The crux to this part of the game — inserting yourself into the political landscape of as many countries as possible — is so you can then use what political favour you have to impact the laws of a country. Some nations in the game are privatised with the ability to change laws on genetics or taxation resting with the majority shareholder. The more conventional nations that are ruled by political parties require a softer touch, as you slowly etch away at the moral fiber of said nation until it’s an empty husk that you quietly control to better suit your needs, which stretch from lowering taxation policies so you keep more cash, to easing up regulations on genetic research, allowing you to push on with projects like designer organs or brain transfers – projects that directly link in to that overarching goal of immortality.
Of course, you won’t be doing all this underhanded work from the shadows in isolation. You’ll have as many or as few employees as you think necessary to help you along the way, taking the route of taking onboard interns, regular employees, a selection of gifted employees, and a series of AI workers. These faceless drones are there to put the hours into devising the projects that you’re sinking money into, with the number of workers assigned to each project shortening the amount of time it takes for a scheme to be ready to launch.
Along with this workforce, you’ll have to take into account how well you treat them, with decisions to cover the office in advertisements or forcing workers to queue for the products you sell serving to generate more money, but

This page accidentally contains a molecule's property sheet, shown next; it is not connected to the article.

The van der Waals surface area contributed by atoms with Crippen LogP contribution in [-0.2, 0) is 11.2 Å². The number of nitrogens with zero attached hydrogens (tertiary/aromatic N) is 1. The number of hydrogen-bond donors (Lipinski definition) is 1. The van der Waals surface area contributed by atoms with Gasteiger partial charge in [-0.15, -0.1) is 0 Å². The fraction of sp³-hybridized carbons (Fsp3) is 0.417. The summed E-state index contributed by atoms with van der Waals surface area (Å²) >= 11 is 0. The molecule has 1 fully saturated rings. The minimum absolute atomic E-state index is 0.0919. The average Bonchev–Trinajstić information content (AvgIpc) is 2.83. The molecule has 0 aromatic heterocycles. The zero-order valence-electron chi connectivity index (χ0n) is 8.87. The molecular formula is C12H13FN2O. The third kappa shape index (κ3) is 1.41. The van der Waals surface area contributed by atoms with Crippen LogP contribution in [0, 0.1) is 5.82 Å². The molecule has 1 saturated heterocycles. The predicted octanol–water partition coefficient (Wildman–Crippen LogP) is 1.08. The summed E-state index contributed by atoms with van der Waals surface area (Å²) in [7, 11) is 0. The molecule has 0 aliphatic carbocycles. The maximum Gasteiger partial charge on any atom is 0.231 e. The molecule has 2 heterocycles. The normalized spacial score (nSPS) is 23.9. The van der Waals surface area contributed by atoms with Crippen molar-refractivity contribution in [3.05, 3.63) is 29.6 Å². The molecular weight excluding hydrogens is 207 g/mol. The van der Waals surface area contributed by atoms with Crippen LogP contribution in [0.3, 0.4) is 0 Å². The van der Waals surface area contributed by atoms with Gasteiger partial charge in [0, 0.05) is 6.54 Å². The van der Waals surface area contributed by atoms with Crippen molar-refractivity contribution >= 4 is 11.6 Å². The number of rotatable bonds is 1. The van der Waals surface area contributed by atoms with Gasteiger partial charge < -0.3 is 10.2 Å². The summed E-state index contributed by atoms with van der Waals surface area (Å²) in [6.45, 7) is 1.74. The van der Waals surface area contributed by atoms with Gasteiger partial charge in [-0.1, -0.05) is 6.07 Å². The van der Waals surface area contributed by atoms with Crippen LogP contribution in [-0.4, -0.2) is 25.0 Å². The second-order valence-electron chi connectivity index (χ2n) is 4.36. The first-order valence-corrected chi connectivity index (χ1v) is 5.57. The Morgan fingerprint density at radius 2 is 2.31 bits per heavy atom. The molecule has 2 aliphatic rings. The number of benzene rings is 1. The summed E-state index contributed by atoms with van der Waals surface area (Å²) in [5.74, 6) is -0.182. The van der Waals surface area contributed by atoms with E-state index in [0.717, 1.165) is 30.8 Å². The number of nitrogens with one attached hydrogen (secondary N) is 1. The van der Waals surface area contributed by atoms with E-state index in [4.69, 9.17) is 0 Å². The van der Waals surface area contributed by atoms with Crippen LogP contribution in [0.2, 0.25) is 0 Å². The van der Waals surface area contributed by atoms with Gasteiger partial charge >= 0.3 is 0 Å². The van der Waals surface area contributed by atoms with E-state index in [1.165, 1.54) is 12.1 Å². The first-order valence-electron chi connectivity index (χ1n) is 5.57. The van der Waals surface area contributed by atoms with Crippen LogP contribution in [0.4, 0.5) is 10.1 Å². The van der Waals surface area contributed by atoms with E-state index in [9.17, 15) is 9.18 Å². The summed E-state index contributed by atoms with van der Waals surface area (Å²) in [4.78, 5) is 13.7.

The wonderful thing about Spinnortality is the illusion of disjointedness it delivers. You can spend several in-game years developing social media while that goal of immortality remains on the to-do pile, and you’d be forgiven for thinking that you’re ploughing resources into dead-end ventures. The same goes for so much of the game until you stand back and look at the big picture, it’s when you begin to see how all these strings
- Brilliant execution of a familliar sim setup underscored by a wholly original subject matter
- The gameplay, while fairly deep, is quite intuitive, meaning you’ll learn a lot simply by exploring the game
- There’s so many different avenues to explore that a second or third playthrough is almost essential
- The initial tutorial throws a lot of information at you initially and might serve to hinder rather than help some players
Spinnortality doesn’t have an age rating at this point. Though considering the shady goings-on you’ll be getting up to, it’s either an interesting lesson on business ethics and the relationship between government and corporations or an over-stimulating sim that’ll throw too much at your child at once.
Disclaimer: This review is based on a copy of the game provided by PR for the purpose of this review.